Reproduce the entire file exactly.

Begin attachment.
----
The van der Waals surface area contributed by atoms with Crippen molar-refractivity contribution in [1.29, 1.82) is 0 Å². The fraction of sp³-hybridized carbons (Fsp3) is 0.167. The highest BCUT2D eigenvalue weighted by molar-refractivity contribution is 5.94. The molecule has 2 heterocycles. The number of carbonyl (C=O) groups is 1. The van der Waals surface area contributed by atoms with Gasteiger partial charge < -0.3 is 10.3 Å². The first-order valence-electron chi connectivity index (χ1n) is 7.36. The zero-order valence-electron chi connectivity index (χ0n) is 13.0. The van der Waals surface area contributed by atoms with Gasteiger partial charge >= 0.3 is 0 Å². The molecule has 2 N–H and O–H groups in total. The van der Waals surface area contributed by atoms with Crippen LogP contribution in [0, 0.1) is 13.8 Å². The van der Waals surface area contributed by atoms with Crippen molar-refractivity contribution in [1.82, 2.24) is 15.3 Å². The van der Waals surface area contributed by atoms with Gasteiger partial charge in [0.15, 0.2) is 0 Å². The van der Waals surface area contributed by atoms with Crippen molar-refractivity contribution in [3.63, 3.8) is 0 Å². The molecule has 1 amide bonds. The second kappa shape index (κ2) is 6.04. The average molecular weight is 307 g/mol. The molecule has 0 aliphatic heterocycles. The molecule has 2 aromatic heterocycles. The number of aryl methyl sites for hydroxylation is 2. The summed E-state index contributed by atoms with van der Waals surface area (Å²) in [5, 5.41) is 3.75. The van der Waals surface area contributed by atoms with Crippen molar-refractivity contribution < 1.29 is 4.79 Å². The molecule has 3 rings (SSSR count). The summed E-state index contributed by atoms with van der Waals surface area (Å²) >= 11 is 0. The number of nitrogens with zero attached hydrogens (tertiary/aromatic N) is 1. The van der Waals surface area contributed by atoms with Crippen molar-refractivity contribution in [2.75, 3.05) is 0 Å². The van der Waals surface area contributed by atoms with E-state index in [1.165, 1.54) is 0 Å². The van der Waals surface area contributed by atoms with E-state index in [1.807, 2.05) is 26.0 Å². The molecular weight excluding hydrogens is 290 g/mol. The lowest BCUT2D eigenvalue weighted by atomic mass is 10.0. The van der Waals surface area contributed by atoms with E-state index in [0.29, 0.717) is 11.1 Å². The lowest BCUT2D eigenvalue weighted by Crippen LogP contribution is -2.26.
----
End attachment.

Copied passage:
The van der Waals surface area contributed by atoms with Crippen molar-refractivity contribution in [1.29, 1.82) is 0 Å². The fraction of sp³-hybridized carbons (Fsp3) is 0.167. The highest BCUT2D eigenvalue weighted by molar-refractivity contribution is 5.94. The molecule has 2 heterocycles. The number of carbonyl (C=O) groups is 1. The van der Waals surface area contributed by atoms with Gasteiger partial charge < -0.3 is 10.3 Å². The first-order valence-electron chi connectivity index (χ1n) is 7.36. The zero-order valence-electron chi connectivity index (χ0n) is 13.0. The van der Waals surface area contributed by atoms with Gasteiger partial charge >= 0.3 is 0 Å². The molecule has 2 N–H and O–H groups in total. The van der Waals surface area contributed by atoms with Crippen LogP contribution in [0, 0.1) is 13.8 Å². The van der Waals surface area contributed by atoms with Crippen molar-refractivity contribution in [1.82, 2.24) is 15.3 Å². The van der Waals surface area contributed by atoms with Gasteiger partial charge in [0.15, 0.2) is 0 Å². The van der Waals surface area contributed by atoms with Crippen molar-refractivity contribution in [3.63, 3.8) is 0 Å². The molecule has 1 amide bonds. The second kappa shape index (κ2) is 6.04. The average molecular weight is 307 g/mol. The molecule has 0 aliphatic heterocycles. The molecule has 2 aromatic heterocycles. The number of aryl methyl sites for hydroxylation is 2. The summed E-state index contributed by atoms with van der Waals surface area (Å²) in [5, 5.41) is 3.75. The van der Waals surface area contributed by atoms with Crippen molar-refractivity contribution < 1.29 is 4.79 Å². The molecule has 3 rings (SSSR count). The summed E-state index contributed by atoms with van der Waals surface area (Å²) >= 11 is 0. The number of nitrogens with zero attached hydrogens (tertiary/aromatic N) is 1. The van der Waals surface area contributed by atoms with Crippen molar-refractivity contribution in [2.75, 3.05) is 0 Å². The van der Waals surface area contributed by atoms with E-state index in [1.165, 1.54) is 0 Å². The van der Waals surface area contributed by atoms with E-state index in [1.807, 2.05) is 26.0 Å². The molecular weight excluding hydrogens is 290 g/mol. The lowest BCUT2D eigenvalue weighted by atomic mass is 10.0. The van der Waals surface area contributed by atoms with E-state index in [0.29, 0.717) is 11.1 Å². The lowest BCUT2D eigenvalue weighted by Crippen LogP contribution is -2.26.